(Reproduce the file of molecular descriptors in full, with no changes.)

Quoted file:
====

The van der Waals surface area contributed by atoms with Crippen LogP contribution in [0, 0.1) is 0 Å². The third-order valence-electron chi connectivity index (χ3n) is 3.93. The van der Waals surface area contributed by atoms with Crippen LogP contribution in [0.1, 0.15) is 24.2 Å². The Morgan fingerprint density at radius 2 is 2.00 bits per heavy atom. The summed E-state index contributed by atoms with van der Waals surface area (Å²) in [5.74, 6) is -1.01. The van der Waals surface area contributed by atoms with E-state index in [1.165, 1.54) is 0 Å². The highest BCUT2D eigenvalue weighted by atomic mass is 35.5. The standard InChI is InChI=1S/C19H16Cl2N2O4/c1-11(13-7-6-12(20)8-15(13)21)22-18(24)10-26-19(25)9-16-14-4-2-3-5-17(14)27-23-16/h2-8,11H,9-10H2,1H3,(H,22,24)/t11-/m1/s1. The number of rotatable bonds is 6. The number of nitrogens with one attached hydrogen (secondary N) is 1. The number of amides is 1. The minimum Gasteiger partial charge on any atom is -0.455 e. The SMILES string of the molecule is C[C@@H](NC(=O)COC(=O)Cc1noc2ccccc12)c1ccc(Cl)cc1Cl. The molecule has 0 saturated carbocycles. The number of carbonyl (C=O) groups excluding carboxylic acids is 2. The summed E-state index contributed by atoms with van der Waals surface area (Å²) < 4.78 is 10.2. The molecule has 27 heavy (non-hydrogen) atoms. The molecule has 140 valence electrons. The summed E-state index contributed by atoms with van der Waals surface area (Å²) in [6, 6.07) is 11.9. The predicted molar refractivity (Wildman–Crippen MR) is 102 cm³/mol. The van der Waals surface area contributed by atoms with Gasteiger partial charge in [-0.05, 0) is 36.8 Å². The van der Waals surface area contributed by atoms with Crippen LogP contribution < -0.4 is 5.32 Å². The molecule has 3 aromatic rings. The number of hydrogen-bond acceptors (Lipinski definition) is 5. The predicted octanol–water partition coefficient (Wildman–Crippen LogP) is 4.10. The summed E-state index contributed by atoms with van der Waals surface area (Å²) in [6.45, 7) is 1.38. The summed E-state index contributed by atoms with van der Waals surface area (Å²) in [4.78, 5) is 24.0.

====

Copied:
The van der Waals surface area contributed by atoms with Crippen LogP contribution in [0, 0.1) is 0 Å². The third-order valence-electron chi connectivity index (χ3n) is 3.93. The van der Waals surface area contributed by atoms with Crippen LogP contribution in [0.1, 0.15) is 24.2 Å². The Morgan fingerprint density at radius 2 is 2.00 bits per heavy atom. The summed E-state index contributed by atoms with van der Waals surface area (Å²) in [5.74, 6) is -1.01. The van der Waals surface area contributed by atoms with E-state index in [1.165, 1.54) is 0 Å². The highest BCUT2D eigenvalue weighted by atomic mass is 35.5. The standard InChI is InChI=1S/C19H16Cl2N2O4/c1-11(13-7-6-12(20)8-15(13)21)22-18(24)10-26-19(25)9-16-14-4-2-3-5-17(14)27-23-16/h2-8,11H,9-10H2,1H3,(H,22,24)/t11-/m1/s1. The number of rotatable bonds is 6. The number of nitrogens with one attached hydrogen (secondary N) is 1. The number of amides is 1. The minimum Gasteiger partial charge on any atom is -0.455 e. The SMILES string of the molecule is C[C@@H](NC(=O)COC(=O)Cc1noc2ccccc12)c1ccc(Cl)cc1Cl. The molecule has 0 saturated carbocycles. The number of carbonyl (C=O) groups excluding carboxylic acids is 2. The summed E-state index contributed by atoms with van der Waals surface area (Å²) < 4.78 is 10.2. The molecule has 27 heavy (non-hydrogen) atoms. The molecule has 140 valence electrons. The summed E-state index contributed by atoms with van der Waals surface area (Å²) in [6, 6.07) is 11.9. The predicted molar refractivity (Wildman–Crippen MR) is 102 cm³/mol. The van der Waals surface area contributed by atoms with Gasteiger partial charge in [-0.05, 0) is 36.8 Å². The van der Waals surface area contributed by atoms with Crippen LogP contribution < -0.4 is 5.32 Å². The molecule has 3 aromatic rings. The number of hydrogen-bond acceptors (Lipinski definition) is 5. The predicted octanol–water partition coefficient (Wildman–Crippen LogP) is 4.10. The summed E-state index contributed by atoms with van der Waals surface area (Å²) in [6.45, 7) is 1.38. The summed E-state index contributed by atoms with van der Waals surface area (Å²) in [4.78, 5) is 24.0.